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lime-light-logoI want to thank you for the reception my first attempt at talking about photography received! I loved reading your comments and hearing what you’d be interested in chatting about. And that’s something I’d be really be keen to continue; I’d love to spark a discussion in the comments so we can share tips and ideas :)

I thought I’d give these ramblings a name so that if you come across one of these posts and it’s not your thing then you can quickly scroll to the next post in your reader. As for the title, well photography is supposed to all be about the capture of light and well this is Lime Doodle Design :D As in the last post let me emphasise that I’m simply a photography enthusiast with no training. I love making cards and sharing those through blogging, these lime light posts are just an extension of my love of sharing.

One of the themes from the comments seemed to be that some simple, jargon free information would go down well. So I thought I’d keep these posts bite size and easily digestible with a cup of tea! But you know what, lets take it back a step. Forget the camera for a moment and let’s chat about the very first step of setting up a card for a photograph.

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Here I asked my daughter to look at a card I’d made previously. This pretty much sums up what happens when someone opens a card isn’t it? They hold it in their hands, look at it, examine the details and hopefully appreciate the care and love with which it has been made. This little bit of card hopefully engages them and connects them with the person that sent it. Equally as bloggers, we want to share with the person on the other side of the screen, we want them to engage with that little bit of card and the person who posted it there. For me, taking a picture is my attempt to be as close to that card being in the persons hands as can be.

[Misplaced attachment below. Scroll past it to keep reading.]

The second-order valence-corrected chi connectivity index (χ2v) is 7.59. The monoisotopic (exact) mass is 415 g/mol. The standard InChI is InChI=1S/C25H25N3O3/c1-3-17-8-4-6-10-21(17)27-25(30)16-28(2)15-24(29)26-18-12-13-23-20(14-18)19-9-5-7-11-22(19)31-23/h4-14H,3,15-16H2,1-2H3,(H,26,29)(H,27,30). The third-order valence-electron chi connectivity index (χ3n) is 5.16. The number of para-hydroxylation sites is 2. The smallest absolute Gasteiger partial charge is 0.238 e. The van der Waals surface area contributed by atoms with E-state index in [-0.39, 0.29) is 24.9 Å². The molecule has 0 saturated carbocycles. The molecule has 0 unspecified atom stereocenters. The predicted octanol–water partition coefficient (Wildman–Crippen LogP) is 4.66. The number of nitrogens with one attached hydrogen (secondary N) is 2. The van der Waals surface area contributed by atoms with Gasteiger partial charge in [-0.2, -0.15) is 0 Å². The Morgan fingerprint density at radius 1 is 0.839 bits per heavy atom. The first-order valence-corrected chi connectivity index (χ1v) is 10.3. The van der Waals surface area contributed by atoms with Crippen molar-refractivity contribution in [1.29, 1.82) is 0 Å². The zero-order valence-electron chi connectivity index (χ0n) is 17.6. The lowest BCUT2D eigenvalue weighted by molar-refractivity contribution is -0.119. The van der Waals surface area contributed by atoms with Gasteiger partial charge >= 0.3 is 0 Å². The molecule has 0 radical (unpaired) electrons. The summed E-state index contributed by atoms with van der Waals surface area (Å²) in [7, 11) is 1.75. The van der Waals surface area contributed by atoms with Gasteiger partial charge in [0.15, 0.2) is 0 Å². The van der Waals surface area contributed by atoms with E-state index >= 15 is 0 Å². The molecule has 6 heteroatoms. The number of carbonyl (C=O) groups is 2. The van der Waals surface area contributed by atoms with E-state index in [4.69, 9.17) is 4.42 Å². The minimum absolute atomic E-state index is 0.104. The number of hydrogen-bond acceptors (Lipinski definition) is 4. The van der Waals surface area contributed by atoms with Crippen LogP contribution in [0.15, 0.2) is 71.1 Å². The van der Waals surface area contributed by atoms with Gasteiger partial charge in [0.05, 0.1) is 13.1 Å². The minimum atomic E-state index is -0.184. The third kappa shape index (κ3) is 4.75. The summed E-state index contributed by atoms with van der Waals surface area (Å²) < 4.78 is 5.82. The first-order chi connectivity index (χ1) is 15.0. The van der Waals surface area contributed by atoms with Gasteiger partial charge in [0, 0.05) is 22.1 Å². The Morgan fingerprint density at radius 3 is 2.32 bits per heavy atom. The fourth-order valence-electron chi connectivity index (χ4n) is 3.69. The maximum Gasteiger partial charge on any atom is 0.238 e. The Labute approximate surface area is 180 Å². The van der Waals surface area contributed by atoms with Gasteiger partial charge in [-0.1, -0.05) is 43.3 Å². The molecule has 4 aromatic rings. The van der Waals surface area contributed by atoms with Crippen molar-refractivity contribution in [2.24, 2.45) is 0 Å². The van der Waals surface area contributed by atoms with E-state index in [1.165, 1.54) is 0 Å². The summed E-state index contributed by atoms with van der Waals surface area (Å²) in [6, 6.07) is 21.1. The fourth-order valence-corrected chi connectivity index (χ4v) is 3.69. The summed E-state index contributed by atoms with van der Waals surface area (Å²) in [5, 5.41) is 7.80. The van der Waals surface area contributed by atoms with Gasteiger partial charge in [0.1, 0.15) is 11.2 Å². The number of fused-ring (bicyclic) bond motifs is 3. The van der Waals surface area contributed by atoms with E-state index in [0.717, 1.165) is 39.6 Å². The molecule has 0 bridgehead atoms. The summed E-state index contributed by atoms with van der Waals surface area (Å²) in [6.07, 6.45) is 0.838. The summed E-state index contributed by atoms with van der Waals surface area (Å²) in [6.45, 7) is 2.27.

So before I make any attempt to talk about camera settings, light and set ups, lets think about how we first see a card when we hold it in our hands. We hold it close, normally looking at it straight on, perhaps with a slight dip in the viewing angle and maybe we will turn it to the side slightly to see all the details. That’s our aim when we take a picture isn’t it? We want to get across the feeling that the card is in the persons hands.

So lets put the card in place and then get down low with the camera so that we’re looking more or less straight on to the card. Something like this.

Debby Hughes - Lime Doodle Design - lime light series - Simon Says Stamp dies, stamps & card

I like this, but my camera doesn’t have the amazing ability of a person’s eyes. Looking at the card straight on leaves everything a bit flat and two-dimensional.

Debby Hughes - Lime Doodle Design - lime light series - Simon Says Stamp dies, stamps & card

By angling the card to the left, where there’s a window, all of a sudden there are shadows and highlights and the details and dimension of the card leap out. However, at this angle the light from the window is really hitting the card front and blowing out some of the fine details. I could try and solve that but also somehow I feel less engaged, surely this card is intended for the person sat to my left!